Bitiyeva and X v. Russia
Reparations | Interim/Urgent Measures | Burden of Proof | Women and Girls | Deprivation of Liberty | Evidence | Relatives as Victims | State/Non-State Agents
The Court found the victim's detention to be arbitrary and in total disregard of the requirement of lawfulness. It stressed the violation of the domestic procedural requirements relating to the detention of criminal suspects in light of the fact that no charges were brought against the victim, no decision to detain or to release her was given by a competent authority, and her detention was not formally linked to any criminal investigation, nor did she benefit from the procedural safeguards applicable to persons deprived of their liberty. The Court also highlighted how the violation of the victim's detention rights derived from the fact that she was deprived of her liberty in a place over which no State institution was exercising authority, finding that such situation fosters impunity for abuses and is incompatible with the responsibility of the authorities to account for individuals under their control. In line with its previous case law, the Court did not make a finding of inhuman treatment in relation to the victim's relatives, arguing that such finding does not extend to the relatives of persons who have been killed by the authorities, but only to the relatives of the victims of enforced disappearances.
January 30, 2008
Article 2 (substantive) [ECHR], Article 2 (procedural) [ECHR], Article 3 [ECHR], Article 5 [ECHR], Article 13 [ECHR], Article 38 [ECHR]
Articles not violated / not dealt with
Article 3 [ECHR], Article 34 [ECHR]
Facts of the Case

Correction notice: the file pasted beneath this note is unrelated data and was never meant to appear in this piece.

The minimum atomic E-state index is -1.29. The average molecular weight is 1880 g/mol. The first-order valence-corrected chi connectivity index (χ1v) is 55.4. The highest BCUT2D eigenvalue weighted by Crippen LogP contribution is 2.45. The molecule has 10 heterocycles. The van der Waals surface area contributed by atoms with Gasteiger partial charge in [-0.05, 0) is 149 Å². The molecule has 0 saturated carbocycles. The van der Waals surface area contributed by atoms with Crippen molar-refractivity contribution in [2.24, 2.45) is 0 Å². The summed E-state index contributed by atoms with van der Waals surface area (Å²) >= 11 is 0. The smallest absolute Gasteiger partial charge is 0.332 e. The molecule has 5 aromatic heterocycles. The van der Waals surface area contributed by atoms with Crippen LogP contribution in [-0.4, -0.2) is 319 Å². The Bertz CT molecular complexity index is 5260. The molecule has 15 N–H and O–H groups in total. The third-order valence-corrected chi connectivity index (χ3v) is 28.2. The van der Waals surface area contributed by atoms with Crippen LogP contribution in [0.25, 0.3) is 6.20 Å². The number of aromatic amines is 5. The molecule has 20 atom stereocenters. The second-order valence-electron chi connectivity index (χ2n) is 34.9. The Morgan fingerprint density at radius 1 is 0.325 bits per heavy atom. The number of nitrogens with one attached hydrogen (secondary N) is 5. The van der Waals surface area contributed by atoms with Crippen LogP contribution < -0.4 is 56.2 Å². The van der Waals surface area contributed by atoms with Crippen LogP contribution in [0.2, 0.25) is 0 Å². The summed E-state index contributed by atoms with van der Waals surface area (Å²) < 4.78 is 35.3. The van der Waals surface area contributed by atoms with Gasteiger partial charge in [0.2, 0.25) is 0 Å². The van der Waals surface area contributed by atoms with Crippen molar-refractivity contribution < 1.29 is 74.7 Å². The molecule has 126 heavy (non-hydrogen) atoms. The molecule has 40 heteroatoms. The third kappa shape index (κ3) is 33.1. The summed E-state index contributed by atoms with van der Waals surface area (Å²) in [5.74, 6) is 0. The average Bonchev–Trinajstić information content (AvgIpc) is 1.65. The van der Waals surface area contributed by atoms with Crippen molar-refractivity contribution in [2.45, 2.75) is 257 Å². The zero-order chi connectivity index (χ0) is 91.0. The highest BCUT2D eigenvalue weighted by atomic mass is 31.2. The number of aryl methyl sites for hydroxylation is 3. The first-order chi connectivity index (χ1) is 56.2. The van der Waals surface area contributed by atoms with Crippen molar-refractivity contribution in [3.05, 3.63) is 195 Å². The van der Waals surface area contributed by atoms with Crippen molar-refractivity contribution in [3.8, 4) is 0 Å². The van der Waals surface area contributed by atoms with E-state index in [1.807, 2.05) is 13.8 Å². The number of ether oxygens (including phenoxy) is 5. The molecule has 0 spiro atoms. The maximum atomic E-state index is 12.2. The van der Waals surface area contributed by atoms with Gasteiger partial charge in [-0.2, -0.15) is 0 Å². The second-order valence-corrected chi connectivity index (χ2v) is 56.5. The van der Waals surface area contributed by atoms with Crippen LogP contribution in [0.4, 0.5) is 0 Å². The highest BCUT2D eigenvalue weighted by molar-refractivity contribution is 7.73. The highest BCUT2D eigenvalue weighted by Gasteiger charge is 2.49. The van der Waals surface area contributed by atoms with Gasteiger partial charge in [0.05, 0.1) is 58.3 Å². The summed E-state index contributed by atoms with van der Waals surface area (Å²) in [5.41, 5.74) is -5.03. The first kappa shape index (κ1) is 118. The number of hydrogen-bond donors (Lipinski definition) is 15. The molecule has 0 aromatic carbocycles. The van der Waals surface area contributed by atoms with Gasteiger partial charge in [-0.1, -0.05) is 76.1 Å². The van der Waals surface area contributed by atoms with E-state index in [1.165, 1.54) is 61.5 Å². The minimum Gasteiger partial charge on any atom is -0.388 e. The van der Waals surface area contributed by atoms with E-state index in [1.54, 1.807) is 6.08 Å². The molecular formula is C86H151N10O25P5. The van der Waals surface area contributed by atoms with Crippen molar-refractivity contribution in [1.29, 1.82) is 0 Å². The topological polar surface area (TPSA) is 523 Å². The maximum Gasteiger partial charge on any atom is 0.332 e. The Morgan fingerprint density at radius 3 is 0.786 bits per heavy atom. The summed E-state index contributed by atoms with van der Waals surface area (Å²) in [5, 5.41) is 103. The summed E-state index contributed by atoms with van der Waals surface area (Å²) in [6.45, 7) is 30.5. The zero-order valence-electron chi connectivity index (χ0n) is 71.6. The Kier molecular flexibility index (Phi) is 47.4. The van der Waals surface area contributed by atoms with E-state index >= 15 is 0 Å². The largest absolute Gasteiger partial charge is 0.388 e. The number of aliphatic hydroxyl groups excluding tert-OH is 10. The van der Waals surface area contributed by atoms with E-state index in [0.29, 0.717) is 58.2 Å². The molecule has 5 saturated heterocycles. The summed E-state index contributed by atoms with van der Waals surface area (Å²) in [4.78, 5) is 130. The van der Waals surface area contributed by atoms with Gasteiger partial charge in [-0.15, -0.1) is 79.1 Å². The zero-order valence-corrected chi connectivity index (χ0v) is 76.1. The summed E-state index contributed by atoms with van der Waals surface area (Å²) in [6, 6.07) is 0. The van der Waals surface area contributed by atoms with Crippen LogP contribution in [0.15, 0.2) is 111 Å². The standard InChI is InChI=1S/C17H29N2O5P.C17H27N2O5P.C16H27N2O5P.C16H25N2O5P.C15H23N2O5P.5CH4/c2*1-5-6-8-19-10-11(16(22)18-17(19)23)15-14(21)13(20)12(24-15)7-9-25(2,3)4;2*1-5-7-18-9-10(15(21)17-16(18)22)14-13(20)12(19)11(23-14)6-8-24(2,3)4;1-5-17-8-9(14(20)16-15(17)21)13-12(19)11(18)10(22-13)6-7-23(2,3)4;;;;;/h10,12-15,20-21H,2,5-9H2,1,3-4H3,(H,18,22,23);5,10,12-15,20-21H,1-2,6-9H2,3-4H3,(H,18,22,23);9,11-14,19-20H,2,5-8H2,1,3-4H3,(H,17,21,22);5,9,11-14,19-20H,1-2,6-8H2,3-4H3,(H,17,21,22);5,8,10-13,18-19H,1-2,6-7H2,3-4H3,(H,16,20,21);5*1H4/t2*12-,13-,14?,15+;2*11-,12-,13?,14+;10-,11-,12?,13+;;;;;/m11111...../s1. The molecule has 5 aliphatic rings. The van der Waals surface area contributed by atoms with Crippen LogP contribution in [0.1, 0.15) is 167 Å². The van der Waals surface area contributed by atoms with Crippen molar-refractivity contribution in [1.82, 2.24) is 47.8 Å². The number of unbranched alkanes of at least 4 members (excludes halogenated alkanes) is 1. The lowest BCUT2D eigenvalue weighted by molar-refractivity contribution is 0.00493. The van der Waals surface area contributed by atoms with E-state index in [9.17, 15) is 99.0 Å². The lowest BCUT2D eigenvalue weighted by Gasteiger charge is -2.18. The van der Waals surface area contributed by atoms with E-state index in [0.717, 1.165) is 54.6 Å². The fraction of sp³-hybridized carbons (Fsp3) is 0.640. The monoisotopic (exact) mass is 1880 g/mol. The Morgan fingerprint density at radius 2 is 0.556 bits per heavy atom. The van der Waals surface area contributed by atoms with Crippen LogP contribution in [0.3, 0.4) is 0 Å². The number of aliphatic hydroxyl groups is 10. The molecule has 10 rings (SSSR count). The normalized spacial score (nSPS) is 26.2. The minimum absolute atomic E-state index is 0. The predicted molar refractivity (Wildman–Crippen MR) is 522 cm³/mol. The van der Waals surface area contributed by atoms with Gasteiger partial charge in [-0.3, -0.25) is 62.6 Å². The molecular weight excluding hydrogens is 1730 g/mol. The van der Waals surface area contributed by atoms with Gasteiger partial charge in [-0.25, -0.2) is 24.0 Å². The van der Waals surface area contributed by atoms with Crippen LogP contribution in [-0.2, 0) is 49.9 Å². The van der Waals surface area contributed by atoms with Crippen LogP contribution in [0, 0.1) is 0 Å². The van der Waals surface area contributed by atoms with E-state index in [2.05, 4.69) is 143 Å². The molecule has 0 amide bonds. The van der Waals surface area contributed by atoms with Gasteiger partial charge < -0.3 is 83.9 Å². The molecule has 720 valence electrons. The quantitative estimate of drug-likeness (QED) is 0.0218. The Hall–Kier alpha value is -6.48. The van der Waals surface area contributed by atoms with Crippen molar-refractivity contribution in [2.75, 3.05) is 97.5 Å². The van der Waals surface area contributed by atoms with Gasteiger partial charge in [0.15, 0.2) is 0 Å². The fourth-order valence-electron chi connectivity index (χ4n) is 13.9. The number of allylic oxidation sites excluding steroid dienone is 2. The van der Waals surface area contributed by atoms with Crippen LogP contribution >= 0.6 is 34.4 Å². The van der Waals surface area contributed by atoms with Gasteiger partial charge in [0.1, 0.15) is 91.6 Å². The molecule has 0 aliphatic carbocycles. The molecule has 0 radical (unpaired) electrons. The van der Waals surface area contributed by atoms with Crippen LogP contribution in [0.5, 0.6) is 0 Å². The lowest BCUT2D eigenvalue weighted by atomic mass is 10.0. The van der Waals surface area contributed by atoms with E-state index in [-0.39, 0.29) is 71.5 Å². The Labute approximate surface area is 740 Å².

Mrs. Zura Bitiyeva, an active anti-war political figure, was apprehended along with her son in her house in Chechnya in January 2000 by about 20 men wearing masks and military uniforms, who claimed to be carrying out a passport check and threatened her to go with them to the local police department. Ms. Bitiyeva and her son were brought to a detention facility, where they were separated. As confirmed by witnesses, during her detention the victim was subjected to humiliating treatment, and she was beaten and often threatened. The legal status of the detention facility was unclear until February 2000, when responsibility for the institution was transferred to the Ministry of Justice of Chechnya. She was released in March 2000, when she received a certificate by the Department of the Interior which stated that from 25 January to 26 February 2000 the criminal police verified her participation and involvement with illegal armed groups in Chechnya, but no incriminating material was found. Ms. Bitiyeva's son was released several days after his mother. Neither of the two have been charged with committing a crime in relation to their detention. Ms. Bitiyeva was killed in May 2003 in her house, along with her son, husband and brother, by a group of Russian-speaking camouflaged persons driving cars without registration plates, who stormed the house with guns. Ms. Bitiyeva's relatives claim to have been threatened and harassed by the military and law-enforcement bodies after the killing of their family members. In June 2004 the European Court of Human Rights requested the State to take all measures to ensure that there is no hindrance of the effective exercise of the applicant's right to individual petition.